Ishiuchi Miyako. Mother’s #35, Mother’s series. Courtesy of the artist / The Third Gallery Aya.

In a departure from the merely mortal, Vampires Fear No Looking Glass: El Grup de Cali, Vampirism and Tropical Goth at Eglise des Trinitaires, consists of uncanny and bodily images that center around the ‘El Grupo de Cali,’ a creative and socially rebellious gang active in the 1970s and 1980s in Cali, Colombia. This show is the first time that this network of artists—spanning from the mid 20th century to the early 21st century—will be exhibited together. 

Their photos capture visual aesthetics—Vampirism and Tropical Goth—that are ultimately responses to certain socio-political climates. As explained by the curators of the show, “Vampirism is a mode of group interaction in which everyone is a source and sucker of energy. Tropical Goth—a dark, skeptical, cynical, even monstrous perspective on life, is derived from these artists’ disruptive analyses of the conflictual social and cultural structures of the conservative, provincial city of Cali and Colombia more broadly.” Using the tools that photography has to offer, the ability to transform perception and perspective, this group of photographers have created compositions that are as heart-felt as they are bone-chilling. They seem to be saying that to explore humanness, sometimes we need to grasp monstrosity.

Karen Lamassonne. Sueño húmedo I, photography, crayon, 1987. Courtesy of the artist.

In the spirit of addressing historical gaps, this year Aperture, a cornerstone of the photography world, is putting on I’m So Happy You Are Here at Palais de L’Archevêché, a collection of works by over 25 different Japanese female photographers from the 1950s to today. The content is broad, but rich; there are black and white prints that capture political tumult from artist Watanabe Hitomi as well as colorfully abstract compositions including cutouts and objects from Yamazawa Eiko.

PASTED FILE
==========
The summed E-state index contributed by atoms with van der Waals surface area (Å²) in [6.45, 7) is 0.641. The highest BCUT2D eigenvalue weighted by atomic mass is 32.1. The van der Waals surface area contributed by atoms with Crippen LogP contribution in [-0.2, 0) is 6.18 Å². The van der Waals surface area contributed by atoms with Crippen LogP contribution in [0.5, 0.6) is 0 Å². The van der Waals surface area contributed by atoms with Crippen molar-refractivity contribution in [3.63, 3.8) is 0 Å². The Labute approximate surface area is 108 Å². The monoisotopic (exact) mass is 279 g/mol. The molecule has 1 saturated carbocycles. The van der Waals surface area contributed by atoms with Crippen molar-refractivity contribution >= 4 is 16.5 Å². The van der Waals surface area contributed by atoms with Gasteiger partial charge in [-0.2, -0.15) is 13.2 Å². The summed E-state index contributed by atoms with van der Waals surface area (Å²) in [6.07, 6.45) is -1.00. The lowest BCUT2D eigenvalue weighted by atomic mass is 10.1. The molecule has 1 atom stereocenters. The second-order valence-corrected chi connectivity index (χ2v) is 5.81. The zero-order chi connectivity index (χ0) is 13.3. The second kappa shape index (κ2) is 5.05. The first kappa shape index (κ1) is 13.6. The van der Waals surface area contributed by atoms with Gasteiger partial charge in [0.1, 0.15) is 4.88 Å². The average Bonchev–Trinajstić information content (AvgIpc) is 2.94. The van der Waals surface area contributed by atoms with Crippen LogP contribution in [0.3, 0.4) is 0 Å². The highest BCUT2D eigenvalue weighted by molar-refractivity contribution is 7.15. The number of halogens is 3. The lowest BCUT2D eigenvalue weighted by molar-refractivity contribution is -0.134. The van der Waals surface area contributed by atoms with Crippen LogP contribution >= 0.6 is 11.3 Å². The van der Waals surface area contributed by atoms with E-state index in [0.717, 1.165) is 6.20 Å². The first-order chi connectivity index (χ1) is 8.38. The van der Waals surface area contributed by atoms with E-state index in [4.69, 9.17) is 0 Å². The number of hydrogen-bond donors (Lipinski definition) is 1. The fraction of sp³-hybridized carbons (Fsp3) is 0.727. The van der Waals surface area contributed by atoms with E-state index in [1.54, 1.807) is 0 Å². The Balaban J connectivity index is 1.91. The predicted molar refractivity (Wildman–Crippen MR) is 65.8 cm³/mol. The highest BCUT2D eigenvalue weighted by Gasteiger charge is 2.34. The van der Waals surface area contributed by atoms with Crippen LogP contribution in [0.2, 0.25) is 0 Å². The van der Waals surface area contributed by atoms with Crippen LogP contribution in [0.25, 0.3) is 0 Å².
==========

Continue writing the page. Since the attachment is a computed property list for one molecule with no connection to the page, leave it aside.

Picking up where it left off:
To have the opportunity to see so many Japanese female artists from so many different generations, all gathered under one roof, is a rare opportunity and shouldn’t be missed. These photos, such as Kawauchi Rinko’s impossibly delicate close-up of eyelashes and a single strand of hair, invites the viewer into the human- micro as well as a macro- narrative. Aperture’s exhibition will be one of visual conversation across time, artists, and viewers in the present. 

Kawauchi Rinko. Untitled, the eyes, the ears series, 2002-2004. Courtesy of the artist / Aperture.

Last, but certainly not least, is a body of work by Nanténé Traoré included in the festival’s exhibition series Emergences at Espace Monoprix, which spotlights 11 new artists, all of whom are contenders for the 2024 Discovery Award Louis Roederer—a financial award given to support emerging artists. 

Traoré’s dreamy, yet tension-ridden, series is titled L’Inquiétude [Disquiet]. This “dis” and the “quiet” of the title are ideologically reflected in the contradiction present in the work. They at once convey a tailored sense of nostalgia while also conveying signs of the unavoidable: the present. The appliances, the technology, and the youth portrayed in Traoré’s images situate them in time but undoubtedly insist upon their own timelessness: the trope of the contemplative youth, the innocent yet sexual being, or the unattended bouquet of flowers linger and return in the mind of the viewer like an old memory. 

Nanténé Traoré. Hunter, February 2023, Saint-Ouen. Courtesy of the artist.

Here you can find a map of all the exhibitions. The exhibitions will be up from July 1st until September 29th, 2024. 

Words by Bella Butler